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Faces, short for "babyfaces", are hero-type characters whose personalities are crafted to elicit the support of the audience through traits such as humility, patriotism, a hard working nature, determination and reciprocal love of the crowd.Faces usually win their matches on the basis of their technical skills and are sometimes portrayed as underdogs to enhance the story.Various sources have suggested different backgrounds for the term "kayfabe", including it being pig latin for the term "be fake", or that there actually was a wrestler called "Kay Fabian" who was mute, but neither claim has ever been substantiated.

I remember the guy who would bring our jackets back to the dressing room.

Every time he did, someone would yell "Kayfabe." ...

One theory suggests that the origin of the term was "keep cavey", from the Latin verb caveo, which means "look out for"; this phrase was used by Jews living in East London between the two wars.

Many US promoters and wrestlers at that time were of Eastern European origin and many had heavy accents, leading to the term being transformed into "kayfabe".

Then one night, the guy decided to stand up for himself and told the whole dressing room: "I don't mind the yelling, but I want to let you know that my name is not Kayfabe. What he didn't know is that wrestlers called people outside of the business "marks"—that's why we were yelling kayfabe in the first place.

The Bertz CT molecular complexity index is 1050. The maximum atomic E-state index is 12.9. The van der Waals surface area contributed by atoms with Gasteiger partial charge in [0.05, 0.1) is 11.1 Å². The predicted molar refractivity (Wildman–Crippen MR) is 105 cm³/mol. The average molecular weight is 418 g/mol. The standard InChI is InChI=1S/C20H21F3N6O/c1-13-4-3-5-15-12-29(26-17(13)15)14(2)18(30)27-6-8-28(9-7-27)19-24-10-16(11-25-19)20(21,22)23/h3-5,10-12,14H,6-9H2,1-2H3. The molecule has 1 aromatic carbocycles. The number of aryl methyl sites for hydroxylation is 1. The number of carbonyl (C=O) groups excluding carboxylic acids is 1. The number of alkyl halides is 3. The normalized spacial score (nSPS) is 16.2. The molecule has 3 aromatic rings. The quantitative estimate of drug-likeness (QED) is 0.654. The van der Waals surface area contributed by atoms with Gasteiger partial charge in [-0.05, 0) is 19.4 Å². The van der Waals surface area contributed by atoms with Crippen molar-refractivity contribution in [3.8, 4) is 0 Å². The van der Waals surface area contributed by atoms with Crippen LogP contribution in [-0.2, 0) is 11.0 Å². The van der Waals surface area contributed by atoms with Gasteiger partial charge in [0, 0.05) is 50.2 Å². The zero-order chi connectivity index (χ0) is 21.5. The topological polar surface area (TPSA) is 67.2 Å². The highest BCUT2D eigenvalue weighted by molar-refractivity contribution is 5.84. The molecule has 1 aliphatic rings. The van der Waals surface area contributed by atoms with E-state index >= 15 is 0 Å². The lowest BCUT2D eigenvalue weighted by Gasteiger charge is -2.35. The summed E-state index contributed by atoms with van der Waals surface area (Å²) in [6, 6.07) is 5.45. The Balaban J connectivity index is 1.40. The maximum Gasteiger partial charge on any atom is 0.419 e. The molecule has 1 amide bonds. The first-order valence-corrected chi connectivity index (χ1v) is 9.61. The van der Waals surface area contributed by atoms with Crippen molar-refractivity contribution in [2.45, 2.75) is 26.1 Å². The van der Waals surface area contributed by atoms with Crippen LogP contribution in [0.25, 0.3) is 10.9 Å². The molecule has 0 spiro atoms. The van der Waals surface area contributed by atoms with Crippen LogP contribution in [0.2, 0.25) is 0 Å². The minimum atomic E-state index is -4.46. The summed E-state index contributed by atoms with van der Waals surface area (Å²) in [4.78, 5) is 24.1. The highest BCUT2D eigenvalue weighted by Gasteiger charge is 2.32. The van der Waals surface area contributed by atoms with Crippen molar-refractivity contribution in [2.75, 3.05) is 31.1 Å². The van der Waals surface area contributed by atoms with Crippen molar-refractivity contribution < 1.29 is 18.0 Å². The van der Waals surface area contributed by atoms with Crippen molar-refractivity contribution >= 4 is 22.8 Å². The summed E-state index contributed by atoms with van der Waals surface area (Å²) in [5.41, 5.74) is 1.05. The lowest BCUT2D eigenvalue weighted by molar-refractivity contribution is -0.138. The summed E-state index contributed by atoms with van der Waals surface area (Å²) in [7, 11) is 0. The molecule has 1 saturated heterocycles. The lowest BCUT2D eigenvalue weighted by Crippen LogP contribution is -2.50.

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The term "kayfabe" was often used as a warning to other wrestlers that someone who was not "in the know" was in the vicinity.Though not as prevalent today, xenophobic ethnic and racial stereotypes, in particular those inspired by the Axis powers of World War II, were commonly used in North American wrestling as heel-defining traits.Another angle of a heel could be approached from a position of authority; examples include Big Boss Man, a corrections officer; Mike Rotunda as Irwin R.Another term for "kayfabe" is the word "work", or "worked", which also refers to the staged nature of professional wrestling.In contrast, something that is not "kayfabe" but legitimate, be it a fight or a statement, is referred to as a "shoot".While professional wrestling has been staged, or preplanned, from the time it was a sideshow attraction, the scripted nature of the performances has been hinted over time.In 1934 a show held at Wrigley Field in Chicago billed one of the matches as "the last great shooting match", implying that the other matches were not "shoot matches", the irony being that even that match was "worked".The term itself can be used in a variety of contexts, as an adjective for instance when referring to a "kayfabe interview", where the person being interviewed remains "in character".A person can also be said to be "kayfabing" someone, by presenting storylines and rivalries as the portrayal of staged events within the industry as "real" or "true", specifically the portrayal of competition, rivalries, and relationships between participants as being genuine and not of a staged or predetermined nature of any kind.Kayfabe has also evolved to become a code word of sorts for maintaining this "reality" within the direct or indirect presence of the general public.

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